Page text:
ITC Chairman Y C Deveshwar passes away at 72

PTI file photo

Noted business leader and ITC Limited Chairman Y C Deveshwar, who through his corporate philosophy of 'Lets Put India First', transformed the cigarette major into a diversified player in FMCG,  IT, hospitality and agri-business, passed away on Saturday.

He was 72.

He is survived by wife Bharti, son Gaurav and daughter Garima. At the time of death, he was India's longest-serving CEO.

Deveshwar died in a private hospital in Gurugram near New Delhi. The cause of death was not specified, however, a few years ago, he had been diagnosed with cancer. 

In a statement, ITC Ltd managing director Sanjiv Puri said Deveshwar led ITC's strategic thrust to create an exemplary Indian enterprise dedicated to serving national priorities.

"Deveshwar passionately championed the cause for sustainable and inclusive growth and the transformative role businesses could play in creating larger societal value. This vision drove ITC to pursue business models that today support over six million livelihoods, many among the weakest in society," he said.

Deveshwar transformed ITC into a valuable and admired multi-business conglomerate with a robust portfolio of front-ranking businesses in FMCG, hotels, paper boards and paper, packaging and agri-business.

His vision of making societal value creation a bedrock of corporate strategy made ITC a global exemplar in sustainability, and the only company in the world to be carbon-positive, water-positive and solid waste-positive for over a decade.

During his tenure as executive chairman, ITC's revenues grew ten-fold from Rs 51,582 crore and profit before tax, 33 times to Rs 14,958 crore, and returns of shareholders grew at a compounded annual rate of 23.3%. 

Leaders offer tribute

"Deveshwar was a stalwart of Indian business and a builder of many brands," president Ram Nath Kovind said, in his tribute.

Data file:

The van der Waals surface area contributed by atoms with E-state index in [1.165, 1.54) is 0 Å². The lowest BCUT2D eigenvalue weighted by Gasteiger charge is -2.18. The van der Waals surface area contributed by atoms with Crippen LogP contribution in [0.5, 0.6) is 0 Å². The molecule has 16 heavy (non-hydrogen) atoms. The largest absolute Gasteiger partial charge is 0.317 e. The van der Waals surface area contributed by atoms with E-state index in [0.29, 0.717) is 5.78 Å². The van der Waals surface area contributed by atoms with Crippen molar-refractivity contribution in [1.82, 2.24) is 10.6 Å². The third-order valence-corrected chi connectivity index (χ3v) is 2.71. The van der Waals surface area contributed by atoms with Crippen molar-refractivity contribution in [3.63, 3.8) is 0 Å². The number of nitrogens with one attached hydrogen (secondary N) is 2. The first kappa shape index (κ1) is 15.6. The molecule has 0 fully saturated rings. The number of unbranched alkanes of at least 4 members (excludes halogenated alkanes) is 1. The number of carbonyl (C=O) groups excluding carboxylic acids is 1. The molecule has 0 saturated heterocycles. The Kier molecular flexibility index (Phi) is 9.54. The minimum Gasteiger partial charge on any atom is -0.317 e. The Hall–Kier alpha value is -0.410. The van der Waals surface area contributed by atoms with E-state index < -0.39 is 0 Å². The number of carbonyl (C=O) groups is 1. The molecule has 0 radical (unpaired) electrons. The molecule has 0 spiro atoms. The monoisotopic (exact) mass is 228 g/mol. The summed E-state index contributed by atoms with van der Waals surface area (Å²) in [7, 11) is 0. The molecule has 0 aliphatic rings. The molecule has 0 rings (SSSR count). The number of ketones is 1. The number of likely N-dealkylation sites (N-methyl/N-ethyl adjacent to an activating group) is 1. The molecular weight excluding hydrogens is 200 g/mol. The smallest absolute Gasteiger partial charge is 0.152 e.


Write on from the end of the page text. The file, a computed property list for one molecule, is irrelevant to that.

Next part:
Prime Minister Narendra Modi said Deveshwar's efforts helped ITC become a professionally-run Indian company with a global footprint.

Union finance minister Arun Jaitley said: "Yogi excelled as a corporate professional and an entrepreneur, and took his company to great heights."

"Deveshwar was a stalwart of Indian business and a builder of many brands," president Ram Nath Kovind said, in his tribute.

Prime Minister Narendra Modi said Deveshwar's efforts helped ITC become a professionally-run Indian company with a global footprint.

Union finance minister Arun Jaitley said: "Yogi excelled as a corporate professional and an entrepreneur, and took his company to great heights."

West Bengal Chief minister Mamata Banerjee said that he was a giant of the corporate world and a distinguished captain of industry.

"His unmatched efforts in building a world-class brand like ITC are worth emulating for industrialists of ages and generations to come," Andhra Pradesh chief minister N Chandrababu Naidu said.

CII said that his death was a big loss to Indian industry. "He was a titan and guiding luminary of Indian industry," said CII chairman Vikram Kirloskar, adding that he was a warm and generous leader who always found time to engage with all.

ASSOCHAM president B K Goenka said Deveshwar was a tall leader who immensely contributed to the Indian industry and society.

Towering Yogi of Indian business

Fondly called Yogi or YCD by friends and admirers, Y C Deveshwar has always been dignified and led from the front.

The story of Deveshwar is the story of ITC Ltd, a century-old company,  that he transformed from being a cigarette maker to FMCG giant, hotel, hospitality, agri-business, paper, printing and packaging company.

Born as Yogesh Chander Deveshwar, on 4 February, 1947 in Lahore, he was conferred the coveted Padma Bhushan, the third-highest civilian honour, in 2011.

Two years later, the corporate czar was listed as the best performing CEO in India by the Harvard Business Review - and the seventh in the world. He was also recognised by Boston Consulting Group.

A alumnus of Indian Institute of Technology, Delhi and Harward Business School, he joined the ITC in 1968. In 1984, he rose to become a director and took over as chief executive and chairman in January,  1996. In 2017, he stepped down as chief executive and started serving as non-executive chairman.

Whether it is the iconic Wills, Gold Flake, Ship safety matches, Mangaldeep agarbatti, Wills Lifestyle, Sundrop, Sunfeast, Bingo, Fiama Di Wills, Welcome Hotel or Ashirvaad, Yogi created and took pride in Indian brands.

The Kolkata-based Yogi often spoke of ITC being the Indian Trademarks Corporation.

ITC started as Imperial Tobacco Company of India Limited in 1910. He looked beyond tobacco and transformed it into a corporate giant, with 30,000 people working in 60 locations and having a market capital of over US $50 billion.

Between 1991-94, he led Air India as its chairman and managing director. He served as director in the central board of the Reserve Bank of India, as a member of National Foundation for Corporate Governance and a member of the National Council of Applied Economic Research. He was also a member of UK-India CEO Forum and US-India CEO Forum.

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